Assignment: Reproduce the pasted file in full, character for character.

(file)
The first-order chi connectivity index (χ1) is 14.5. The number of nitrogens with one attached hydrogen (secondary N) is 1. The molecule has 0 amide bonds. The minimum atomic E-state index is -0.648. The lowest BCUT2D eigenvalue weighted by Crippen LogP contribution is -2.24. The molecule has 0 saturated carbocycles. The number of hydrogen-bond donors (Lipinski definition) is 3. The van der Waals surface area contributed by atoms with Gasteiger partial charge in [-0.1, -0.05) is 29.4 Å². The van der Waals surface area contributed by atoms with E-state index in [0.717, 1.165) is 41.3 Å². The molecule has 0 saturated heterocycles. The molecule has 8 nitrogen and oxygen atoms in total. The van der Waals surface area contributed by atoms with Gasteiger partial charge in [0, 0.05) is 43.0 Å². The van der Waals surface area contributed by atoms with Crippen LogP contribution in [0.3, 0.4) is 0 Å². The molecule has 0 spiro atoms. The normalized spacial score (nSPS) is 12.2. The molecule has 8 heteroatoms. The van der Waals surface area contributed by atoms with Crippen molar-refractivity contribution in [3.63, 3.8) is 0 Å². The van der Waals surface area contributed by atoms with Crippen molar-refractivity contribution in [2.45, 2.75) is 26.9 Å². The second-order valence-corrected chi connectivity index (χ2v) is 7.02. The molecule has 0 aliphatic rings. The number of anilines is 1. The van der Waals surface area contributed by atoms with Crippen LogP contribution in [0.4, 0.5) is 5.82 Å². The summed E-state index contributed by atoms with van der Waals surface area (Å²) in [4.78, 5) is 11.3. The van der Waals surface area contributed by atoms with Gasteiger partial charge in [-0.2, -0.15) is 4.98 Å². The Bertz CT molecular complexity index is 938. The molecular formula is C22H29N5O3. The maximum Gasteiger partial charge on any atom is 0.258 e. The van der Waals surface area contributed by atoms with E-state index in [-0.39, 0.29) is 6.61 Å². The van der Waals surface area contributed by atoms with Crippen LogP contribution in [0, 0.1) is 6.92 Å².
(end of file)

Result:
The first-order chi connectivity index (χ1) is 14.5. The number of nitrogens with one attached hydrogen (secondary N) is 1. The molecule has 0 amide bonds. The minimum atomic E-state index is -0.648. The lowest BCUT2D eigenvalue weighted by Crippen LogP contribution is -2.24. The molecule has 0 saturated carbocycles. The number of hydrogen-bond donors (Lipinski definition) is 3. The van der Waals surface area contributed by atoms with Gasteiger partial charge in [-0.1, -0.05) is 29.4 Å². The van der Waals surface area contributed by atoms with E-state index in [0.717, 1.165) is 41.3 Å². The molecule has 0 saturated heterocycles. The molecule has 8 nitrogen and oxygen atoms in total. The van der Waals surface area contributed by atoms with Gasteiger partial charge in [0, 0.05) is 43.0 Å². The van der Waals surface area contributed by atoms with Crippen LogP contribution in [0.3, 0.4) is 0 Å². The molecule has 0 spiro atoms. The normalized spacial score (nSPS) is 12.2. The molecule has 8 heteroatoms. The van der Waals surface area contributed by atoms with Crippen molar-refractivity contribution in [3.63, 3.8) is 0 Å². The van der Waals surface area contributed by atoms with Crippen molar-refractivity contribution in [2.45, 2.75) is 26.9 Å². The second-order valence-corrected chi connectivity index (χ2v) is 7.02. The molecule has 0 aliphatic rings. The number of anilines is 1. The van der Waals surface area contributed by atoms with Crippen LogP contribution in [0.4, 0.5) is 5.82 Å². The summed E-state index contributed by atoms with van der Waals surface area (Å²) in [4.78, 5) is 11.3. The van der Waals surface area contributed by atoms with Gasteiger partial charge in [-0.2, -0.15) is 4.98 Å². The Bertz CT molecular complexity index is 938. The molecular formula is C22H29N5O3. The maximum Gasteiger partial charge on any atom is 0.258 e. The van der Waals surface area contributed by atoms with E-state index in [-0.39, 0.29) is 6.61 Å². The van der Waals surface area contributed by atoms with Crippen LogP contribution in [0, 0.1) is 6.92 Å².